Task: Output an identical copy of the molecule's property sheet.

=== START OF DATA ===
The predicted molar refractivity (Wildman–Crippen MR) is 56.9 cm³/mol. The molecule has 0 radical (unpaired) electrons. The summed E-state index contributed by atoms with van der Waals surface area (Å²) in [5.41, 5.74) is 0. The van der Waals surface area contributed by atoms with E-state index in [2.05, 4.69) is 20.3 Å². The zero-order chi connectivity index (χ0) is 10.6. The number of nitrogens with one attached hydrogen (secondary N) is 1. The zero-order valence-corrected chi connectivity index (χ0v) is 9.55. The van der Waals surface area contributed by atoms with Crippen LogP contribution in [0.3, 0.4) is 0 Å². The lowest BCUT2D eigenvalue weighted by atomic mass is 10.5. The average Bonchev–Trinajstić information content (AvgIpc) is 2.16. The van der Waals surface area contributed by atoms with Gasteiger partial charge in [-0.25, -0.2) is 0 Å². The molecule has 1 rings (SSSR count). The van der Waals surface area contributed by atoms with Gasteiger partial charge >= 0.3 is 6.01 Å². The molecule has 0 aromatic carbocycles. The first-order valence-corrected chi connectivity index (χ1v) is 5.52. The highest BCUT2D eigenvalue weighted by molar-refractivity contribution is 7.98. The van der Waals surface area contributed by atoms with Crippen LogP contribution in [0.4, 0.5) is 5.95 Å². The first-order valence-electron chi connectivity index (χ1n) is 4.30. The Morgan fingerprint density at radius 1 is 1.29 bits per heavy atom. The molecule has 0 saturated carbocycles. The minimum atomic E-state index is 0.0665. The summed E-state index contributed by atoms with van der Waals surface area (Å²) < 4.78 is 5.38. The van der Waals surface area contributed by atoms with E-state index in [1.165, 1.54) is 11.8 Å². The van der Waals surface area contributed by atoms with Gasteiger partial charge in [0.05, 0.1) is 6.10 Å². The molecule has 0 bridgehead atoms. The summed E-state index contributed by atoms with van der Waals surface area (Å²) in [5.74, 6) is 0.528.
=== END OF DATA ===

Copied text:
The predicted molar refractivity (Wildman–Crippen MR) is 56.9 cm³/mol. The molecule has 0 radical (unpaired) electrons. The summed E-state index contributed by atoms with van der Waals surface area (Å²) in [5.41, 5.74) is 0. The van der Waals surface area contributed by atoms with E-state index in [2.05, 4.69) is 20.3 Å². The zero-order chi connectivity index (χ0) is 10.6. The number of nitrogens with one attached hydrogen (secondary N) is 1. The zero-order valence-corrected chi connectivity index (χ0v) is 9.55. The van der Waals surface area contributed by atoms with Crippen LogP contribution in [0.3, 0.4) is 0 Å². The lowest BCUT2D eigenvalue weighted by atomic mass is 10.5. The average Bonchev–Trinajstić information content (AvgIpc) is 2.16. The van der Waals surface area contributed by atoms with Gasteiger partial charge in [-0.25, -0.2) is 0 Å². The molecule has 1 rings (SSSR count). The van der Waals surface area contributed by atoms with Gasteiger partial charge >= 0.3 is 6.01 Å². The molecule has 0 aromatic carbocycles. The first-order valence-corrected chi connectivity index (χ1v) is 5.52. The highest BCUT2D eigenvalue weighted by molar-refractivity contribution is 7.98. The van der Waals surface area contributed by atoms with Crippen LogP contribution in [0.4, 0.5) is 5.95 Å². The first-order valence-electron chi connectivity index (χ1n) is 4.30. The Morgan fingerprint density at radius 1 is 1.29 bits per heavy atom. The molecule has 0 saturated carbocycles. The minimum atomic E-state index is 0.0665. The summed E-state index contributed by atoms with van der Waals surface area (Å²) < 4.78 is 5.38. The van der Waals surface area contributed by atoms with E-state index in [1.165, 1.54) is 11.8 Å². The van der Waals surface area contributed by atoms with Gasteiger partial charge in [0.05, 0.1) is 6.10 Å². The molecule has 0 bridgehead atoms. The summed E-state index contributed by atoms with van der Waals surface area (Å²) in [5.74, 6) is 0.528.